It seems this Heroines story I wrote is quite popular. It has got me enough face-to-face plaudits. Hmm. Someone even said it’s publishable. But I just read an article that said books are dying. I’d be glad to become a writer, honestly, but better wordsmiths haven’t been published; why should I expect ... Oh, well. The fantasy was actually good while it lasted.
Please read about penicillin allergy. All of you. Turns out I have penicillin allergy, and if I ever receive it, I’ll get a life-threatening condition. In some medical jurisdictions (I made that phrase up, but it works), I’d be required to wear a band on my hand that explicitly states that I’m allergic to penicillin. Here’s an informative video. It mentions swollen lips as a sign. It’s not like I had thin lips, but you should have seen those I had with the allergy!
You know, if I stopped being a programmer, I’d become a writer. I actually dream of that. And also to draw lots of pictures. I’d probably have a blog where the average post looks like this. That’s some fanatasy of mine (second to the seedy one of the army of knife-wielding nuns).
Another thing, related, is that I’m excited about Lulu’s project. I should breathe into a paper bag immediately.
Is this too long already? I hope it is. I’m running out of thoughts.
Do you realise that the honk of a car is actually a language? But the grammar is too context-sensitive, which (I guess) is inevitable since there are only few symbols. All you can do is honk, and maybe vary the length and “tremolo” of the honk. But it is expressive enough to say things as varied as “Get out of the way, you old bastard!” and “Hey, congratulations on the new car!” But I hate honks all the same. In isolation, they don’t carry enough information to communicate politeness.
While we talk about language, I’m fucking tired of fucking saying the fucking F word all the fucking time. Fuck! And yet I can’t seem to fucking stop. But not to worry. I’ll employ my Pauline Philosophy of Dropping Habits Painlessly.
And, believe it or not, there was someone at the UBHH convinced that my hair was ... was fake. Gwahahahaha. That I had extensions in it. How sweet.
You know, George Orwell wrote this column back then. It is interesting, in that you see the ideas of 1984 developing in it. He worried about language and how it loses some meanings, for example. It’s actually a nice chronicle of his ideas’ development. Start here. It has a Wikipedia page. It's rich. On the censorship of “fuck”. (December 6th.)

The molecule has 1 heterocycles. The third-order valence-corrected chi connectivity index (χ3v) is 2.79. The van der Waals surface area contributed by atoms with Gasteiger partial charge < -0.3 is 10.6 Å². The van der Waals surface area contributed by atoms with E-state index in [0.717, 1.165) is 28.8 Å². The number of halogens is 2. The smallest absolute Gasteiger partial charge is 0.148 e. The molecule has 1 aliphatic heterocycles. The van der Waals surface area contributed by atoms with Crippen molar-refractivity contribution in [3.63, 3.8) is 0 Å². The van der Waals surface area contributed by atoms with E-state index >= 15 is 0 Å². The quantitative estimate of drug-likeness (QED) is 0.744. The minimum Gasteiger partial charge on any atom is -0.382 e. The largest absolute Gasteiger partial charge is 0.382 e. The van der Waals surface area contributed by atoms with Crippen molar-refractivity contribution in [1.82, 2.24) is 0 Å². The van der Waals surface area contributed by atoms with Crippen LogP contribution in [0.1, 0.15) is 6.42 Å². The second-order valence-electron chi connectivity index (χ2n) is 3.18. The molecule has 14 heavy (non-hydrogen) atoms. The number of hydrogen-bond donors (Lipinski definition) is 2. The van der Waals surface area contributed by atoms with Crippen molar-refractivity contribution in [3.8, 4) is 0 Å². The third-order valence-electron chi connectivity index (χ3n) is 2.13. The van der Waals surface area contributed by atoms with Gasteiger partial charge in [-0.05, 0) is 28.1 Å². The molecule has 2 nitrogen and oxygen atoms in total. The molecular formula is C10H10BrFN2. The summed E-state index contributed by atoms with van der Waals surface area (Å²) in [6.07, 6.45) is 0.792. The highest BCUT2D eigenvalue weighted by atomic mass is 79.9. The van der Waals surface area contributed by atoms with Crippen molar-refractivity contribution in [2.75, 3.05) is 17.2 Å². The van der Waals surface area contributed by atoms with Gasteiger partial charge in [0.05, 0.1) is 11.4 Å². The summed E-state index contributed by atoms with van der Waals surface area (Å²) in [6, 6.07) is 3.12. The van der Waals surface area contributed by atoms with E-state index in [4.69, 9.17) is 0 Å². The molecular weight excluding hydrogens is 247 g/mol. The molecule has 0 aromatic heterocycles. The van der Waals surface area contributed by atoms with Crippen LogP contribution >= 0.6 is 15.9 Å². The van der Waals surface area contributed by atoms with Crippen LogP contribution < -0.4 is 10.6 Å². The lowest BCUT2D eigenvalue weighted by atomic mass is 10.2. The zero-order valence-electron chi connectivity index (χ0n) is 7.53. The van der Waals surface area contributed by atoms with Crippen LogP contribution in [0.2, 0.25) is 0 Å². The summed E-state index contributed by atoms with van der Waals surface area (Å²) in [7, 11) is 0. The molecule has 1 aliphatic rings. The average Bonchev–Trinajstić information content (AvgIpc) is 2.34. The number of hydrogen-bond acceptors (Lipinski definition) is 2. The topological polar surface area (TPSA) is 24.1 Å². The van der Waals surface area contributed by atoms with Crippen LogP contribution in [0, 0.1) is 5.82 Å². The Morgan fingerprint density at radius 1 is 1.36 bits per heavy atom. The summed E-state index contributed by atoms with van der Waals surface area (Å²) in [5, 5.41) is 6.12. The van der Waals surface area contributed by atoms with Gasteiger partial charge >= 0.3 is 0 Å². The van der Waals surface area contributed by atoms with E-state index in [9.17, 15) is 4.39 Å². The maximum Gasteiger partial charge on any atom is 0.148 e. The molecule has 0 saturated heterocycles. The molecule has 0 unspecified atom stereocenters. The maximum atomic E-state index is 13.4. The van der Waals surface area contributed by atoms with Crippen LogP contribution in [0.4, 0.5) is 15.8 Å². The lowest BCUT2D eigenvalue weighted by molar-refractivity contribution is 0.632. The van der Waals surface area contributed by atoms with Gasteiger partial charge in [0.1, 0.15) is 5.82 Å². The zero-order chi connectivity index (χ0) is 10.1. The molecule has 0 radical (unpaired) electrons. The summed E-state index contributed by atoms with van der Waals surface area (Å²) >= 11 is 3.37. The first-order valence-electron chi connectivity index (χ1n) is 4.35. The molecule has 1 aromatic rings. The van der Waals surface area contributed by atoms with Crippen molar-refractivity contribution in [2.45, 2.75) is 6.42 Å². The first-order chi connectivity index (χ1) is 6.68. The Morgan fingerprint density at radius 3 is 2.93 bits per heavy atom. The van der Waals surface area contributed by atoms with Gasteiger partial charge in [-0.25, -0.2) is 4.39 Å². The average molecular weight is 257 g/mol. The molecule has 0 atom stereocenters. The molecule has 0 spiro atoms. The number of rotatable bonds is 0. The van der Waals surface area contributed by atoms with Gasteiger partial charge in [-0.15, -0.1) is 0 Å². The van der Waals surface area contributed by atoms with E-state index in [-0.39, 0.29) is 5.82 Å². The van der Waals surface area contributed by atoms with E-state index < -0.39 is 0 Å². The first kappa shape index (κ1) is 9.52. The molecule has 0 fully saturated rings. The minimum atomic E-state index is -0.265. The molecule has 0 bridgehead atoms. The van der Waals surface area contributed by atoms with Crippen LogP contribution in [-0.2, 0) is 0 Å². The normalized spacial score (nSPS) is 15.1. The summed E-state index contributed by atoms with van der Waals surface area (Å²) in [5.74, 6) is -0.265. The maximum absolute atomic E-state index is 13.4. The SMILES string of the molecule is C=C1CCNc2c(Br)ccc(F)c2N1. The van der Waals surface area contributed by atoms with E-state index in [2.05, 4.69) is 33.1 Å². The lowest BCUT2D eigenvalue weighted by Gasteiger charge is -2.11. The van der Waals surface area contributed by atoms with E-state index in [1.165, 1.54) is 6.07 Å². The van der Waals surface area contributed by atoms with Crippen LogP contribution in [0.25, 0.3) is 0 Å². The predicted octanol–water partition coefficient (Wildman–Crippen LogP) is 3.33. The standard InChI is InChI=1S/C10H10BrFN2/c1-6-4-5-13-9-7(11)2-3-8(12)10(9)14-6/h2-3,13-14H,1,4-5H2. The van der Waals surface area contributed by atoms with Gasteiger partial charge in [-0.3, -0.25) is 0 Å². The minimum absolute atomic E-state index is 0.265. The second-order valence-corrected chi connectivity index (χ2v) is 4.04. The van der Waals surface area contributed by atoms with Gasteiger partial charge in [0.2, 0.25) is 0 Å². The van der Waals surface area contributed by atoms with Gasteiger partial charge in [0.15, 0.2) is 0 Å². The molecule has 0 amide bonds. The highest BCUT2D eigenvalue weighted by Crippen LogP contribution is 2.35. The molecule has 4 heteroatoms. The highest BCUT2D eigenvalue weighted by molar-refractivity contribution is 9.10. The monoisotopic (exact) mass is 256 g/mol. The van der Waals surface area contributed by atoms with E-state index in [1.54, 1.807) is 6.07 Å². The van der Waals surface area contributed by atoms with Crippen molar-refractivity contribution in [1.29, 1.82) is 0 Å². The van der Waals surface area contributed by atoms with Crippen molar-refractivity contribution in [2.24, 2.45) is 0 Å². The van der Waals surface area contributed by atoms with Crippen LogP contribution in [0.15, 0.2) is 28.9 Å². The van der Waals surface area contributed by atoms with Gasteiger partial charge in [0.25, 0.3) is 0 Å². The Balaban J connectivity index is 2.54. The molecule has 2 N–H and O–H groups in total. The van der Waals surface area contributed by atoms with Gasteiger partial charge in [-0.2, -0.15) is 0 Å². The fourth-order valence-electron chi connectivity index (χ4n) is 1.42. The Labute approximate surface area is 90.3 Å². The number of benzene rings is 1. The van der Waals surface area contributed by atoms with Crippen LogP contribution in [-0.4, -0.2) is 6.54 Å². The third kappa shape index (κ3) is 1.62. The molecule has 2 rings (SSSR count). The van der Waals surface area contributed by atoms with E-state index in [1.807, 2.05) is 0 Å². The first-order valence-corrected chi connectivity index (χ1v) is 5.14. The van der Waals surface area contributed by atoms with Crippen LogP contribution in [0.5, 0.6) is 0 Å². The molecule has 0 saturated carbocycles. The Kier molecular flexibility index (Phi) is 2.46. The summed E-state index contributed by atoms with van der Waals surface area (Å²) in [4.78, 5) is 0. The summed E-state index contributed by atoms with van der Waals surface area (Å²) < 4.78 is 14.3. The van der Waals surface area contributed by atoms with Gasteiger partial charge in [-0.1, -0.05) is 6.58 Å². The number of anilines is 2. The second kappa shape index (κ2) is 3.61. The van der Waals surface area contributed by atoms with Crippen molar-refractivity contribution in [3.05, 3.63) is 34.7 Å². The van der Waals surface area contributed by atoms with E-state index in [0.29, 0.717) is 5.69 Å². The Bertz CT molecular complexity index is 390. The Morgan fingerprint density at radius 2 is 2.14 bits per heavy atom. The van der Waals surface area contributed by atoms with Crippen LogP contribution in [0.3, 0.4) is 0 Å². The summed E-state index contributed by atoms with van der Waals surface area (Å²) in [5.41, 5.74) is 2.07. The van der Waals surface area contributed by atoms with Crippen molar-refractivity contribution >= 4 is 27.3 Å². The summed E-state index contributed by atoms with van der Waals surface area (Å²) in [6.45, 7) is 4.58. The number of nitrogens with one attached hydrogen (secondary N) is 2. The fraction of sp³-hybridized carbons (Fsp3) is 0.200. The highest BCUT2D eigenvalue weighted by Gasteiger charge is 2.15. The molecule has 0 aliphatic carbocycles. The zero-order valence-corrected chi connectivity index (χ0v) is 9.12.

Last point. I know, by this time, I’m alone. So I’ll say things I believe. I’ll write for me.
Humans don’t take uniformity to be noteworthy, unless that uniformity is itself a lack of uniformity. A red ball in a heap of blue ones will show up, because it is not uniform. A heap of all-blue will show up in a group of heaps that are otherwise of mixed colours, because it is not uniform. This “showing up” I shall call “spiking”.
Unfortunately, the same humans think that positive spikes (when things break normalcy in the direction of betterment) are expected. It’s how humans are, and that helps them keep improving, et cetera. But negative spikes (when normalcy is broken for the worse) attract attention (because they are spikes) and criticism. “Criticism” can be positive or negative, but the positive end of that word has died, because of what I told you: whenever critics talk, they are complaining, so “criticism” comes to mean “negative criticism”.
This trend can be seen in politics (whenever anybody, for example, talks about Museveni, it is to say “This guy is bad, this is not working out right”). We didn’t talk of the climate until we were saying things are getting bad. The West doesn’t talk of Africa, except to count bodies or to note a battle or war. And that food critic in Ratatouille, Antoine Ego. :o)
It helps keep urging for betterment, but at the cost of truth. Truth is when both sides are told. This negativism, I don’t like. The solution, of course, is to consciously hunt for positive things in everything. Be able to say a good thing for every bad thing you can say, and you can’t go wrong.
I notice that’s the missing element in my raging against the West, for example, but fuck you: you won’t ruin my fun. Objectivity is boring.
I draw the line somewhere, of course. Or I risk becoming a suicidal 70-year-old twelve-time-divorcé who hates his body and hates everything and is incapable of seeing the beauty in anything. Same to you. Think about it. :o)